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Jim Meade

Wing Gap Seals

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The CTSW uses mylar gap seals and various types of tape on the stabilator trim tab.

Does anyone have direct, personal, specific knowledge of the application of mylar gap seals to wing flaps or ailerons on the CTSW?  I'd like to communicate with someone with direct experience.

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I don't think the tape is mylar, it's bolus tape which is a stretchy, rubbery plastic.  Mylar doesn't really stretch.

I don't think you can tape the flaps, they are slotted type and the wing/flap gap changes as they extend/retract, which would pull, tear, and/or bunch up the tape.

In theory you could tape the ailerons, but they have very small gaps and I don't think you'd gain anything.  You'd have to tape them at max deflection to avoid the tape binding them, and then when they were not fully deflected you'd have excess tape either wedged into the gap (a potential binding problem again) or out in the air stream (creating more drag than without tape).  Seems like a maintenance headache with no benefit to me.  And the possibility of binding a control surface is hazardous.

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Andy,

Do you have direct, personal specific knowledge of gap seals on the FD CTSW or are you speculating?  Nothing you say sounds at all like my experience with gliders or with the gap seal information available at Wings and Wheels.

The tape on the underside of the FD CTSW stabilator-trim tab joint is mylar.  The tape on the top of the joint is Bowlus.  If you doubt me, ask Arian Foldan at FD USA.  Arian substantiates my reference of Wings and Wheels as the procedure used to gap seal that joint.

Again, I'm looking for direct, specific, personal knowledge of gap seals on the flaps or ailerons of the FD CTSW or FD CTLS.  So far, I haven't found anyone who has done it but I'm looking.

 

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35 minutes ago, Jim Meade said:

Andy,

Do you have direct, personal specific knowledge of gap seals on the FD CTSW or are you speculating?  Nothing you say sounds at all like my experience with gliders or with the gap seal information available at Wings and Wheels.

The tape on the underside of the FD CTSW stabilator-trim tab joint is mylar.  The tape on the top of the joint is Bowlus.  If you doubt me, ask Arian Foldan at FD USA.  Arian substantiates my reference of Wings and Wheels as the procedure used to gap seal that joint.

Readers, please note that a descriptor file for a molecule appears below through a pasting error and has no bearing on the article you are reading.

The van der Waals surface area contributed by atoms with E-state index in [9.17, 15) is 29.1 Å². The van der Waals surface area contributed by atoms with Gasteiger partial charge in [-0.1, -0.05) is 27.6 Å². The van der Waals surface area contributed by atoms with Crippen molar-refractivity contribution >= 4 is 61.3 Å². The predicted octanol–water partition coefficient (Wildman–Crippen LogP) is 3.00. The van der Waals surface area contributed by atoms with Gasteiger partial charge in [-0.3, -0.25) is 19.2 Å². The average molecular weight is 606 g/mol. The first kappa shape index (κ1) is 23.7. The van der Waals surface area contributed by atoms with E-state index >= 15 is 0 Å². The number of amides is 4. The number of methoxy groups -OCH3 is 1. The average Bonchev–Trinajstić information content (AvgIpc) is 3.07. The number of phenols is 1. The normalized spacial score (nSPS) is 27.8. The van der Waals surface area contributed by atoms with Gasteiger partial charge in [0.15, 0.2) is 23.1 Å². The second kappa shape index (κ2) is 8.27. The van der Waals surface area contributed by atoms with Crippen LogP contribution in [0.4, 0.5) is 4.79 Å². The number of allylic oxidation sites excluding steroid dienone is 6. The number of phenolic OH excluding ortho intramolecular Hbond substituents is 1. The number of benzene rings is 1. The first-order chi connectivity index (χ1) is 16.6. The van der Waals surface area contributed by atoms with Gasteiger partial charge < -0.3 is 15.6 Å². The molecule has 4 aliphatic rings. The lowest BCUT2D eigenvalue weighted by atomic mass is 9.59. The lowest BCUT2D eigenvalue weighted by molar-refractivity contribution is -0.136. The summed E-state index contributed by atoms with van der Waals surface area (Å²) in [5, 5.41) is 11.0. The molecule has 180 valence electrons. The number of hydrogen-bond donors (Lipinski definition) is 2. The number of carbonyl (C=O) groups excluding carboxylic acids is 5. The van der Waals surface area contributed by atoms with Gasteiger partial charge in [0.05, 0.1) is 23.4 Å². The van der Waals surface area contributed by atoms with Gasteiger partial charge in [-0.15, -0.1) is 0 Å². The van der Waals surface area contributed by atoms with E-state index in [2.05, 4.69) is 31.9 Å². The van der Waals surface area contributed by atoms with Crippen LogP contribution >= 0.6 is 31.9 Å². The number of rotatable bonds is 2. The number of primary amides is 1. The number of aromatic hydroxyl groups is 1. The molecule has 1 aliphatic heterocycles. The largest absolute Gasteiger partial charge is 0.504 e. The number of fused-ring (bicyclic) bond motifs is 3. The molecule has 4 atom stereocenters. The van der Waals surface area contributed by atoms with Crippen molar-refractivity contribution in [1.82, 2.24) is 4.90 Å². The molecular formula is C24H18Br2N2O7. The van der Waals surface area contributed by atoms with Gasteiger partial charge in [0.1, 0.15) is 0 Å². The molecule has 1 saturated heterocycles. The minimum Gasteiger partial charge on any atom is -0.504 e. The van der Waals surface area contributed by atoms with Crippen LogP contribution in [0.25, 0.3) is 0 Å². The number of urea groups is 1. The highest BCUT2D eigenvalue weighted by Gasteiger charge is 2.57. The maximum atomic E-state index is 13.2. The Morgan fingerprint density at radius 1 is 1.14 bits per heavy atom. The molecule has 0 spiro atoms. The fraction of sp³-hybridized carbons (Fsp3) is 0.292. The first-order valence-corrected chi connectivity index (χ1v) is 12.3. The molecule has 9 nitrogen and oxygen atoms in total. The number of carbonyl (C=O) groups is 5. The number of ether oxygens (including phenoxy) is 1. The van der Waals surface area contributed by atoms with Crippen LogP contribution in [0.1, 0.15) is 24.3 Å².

Again, I'm looking for direct, specific, personal knowledge of gap seals on the flaps or ailerons of the FD CTSW or FD CTLS.  So far, I haven't found anyone who has done it but I'm looking.

 

Sheesh, sorry I attempted to give some help, and that I committed the grave sin of posting an answer didn't meet your exacting standards of direct personal experience.  I doubt you'll find anybody with personal experience though, because it's frankly kind of a dumb idea. 

Could you do that to your control surfaces?  Um sure.  What would you gain?  A half knot?  BUT... the slotted flaps rely on blow-through air to generate their effects, so you are interfering with how the flaps function, and slowing or hindering that blow through air will affect stall speeds and flap effectiveness.  Though I have never stood out on the wing of a moving airplane and measured airflow to get "direct, personal knowledge" here's an excerpt from Bold Method:

By opening a slot between the wing and the flap, high pressure air from the bottom of the wing flows through the slot into the upper surface. This adds energy to the wing's boundary layer, delays airflow separation, and produces less drag. The result? Lots of additional lift, without the excessive drag.

And from the Wikipedia entry on slotted flaps:

A gap between the flap and the wing forces high pressure air from below the wing over the flap helping the airflow remain attached to the flap, increasing lift compared to a split flap.[11] Additionally, lift across the entire chord of the primary airfoil is greatly increased as the velocity of air leaving its trailing edge is raised, from the typical non-flap 80% of freestream, to that of the higher-speed, lower-pressure air flowing around the leading edge of the slotted flap.[12] Any flap that allows air to pass between the wing and the flap is considered a slotted flap. The slotted flap was a result of research at Handley-Page, a variant of the slot that dates from the 1920s, but was not widely used until much later. Some flaps use multiple slots to further boost the effect.

But maybe they don't teach that in glider school.  😎

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Looking at the wing design, how the ailerons are attached, and the design of the gap, I am of the opinion that the design is supposed to have airflow between the gap. Closing that off could lead to poor stall characteristics and poor handling. If you do choose to close the gap be very cautious when test flying the airplane.

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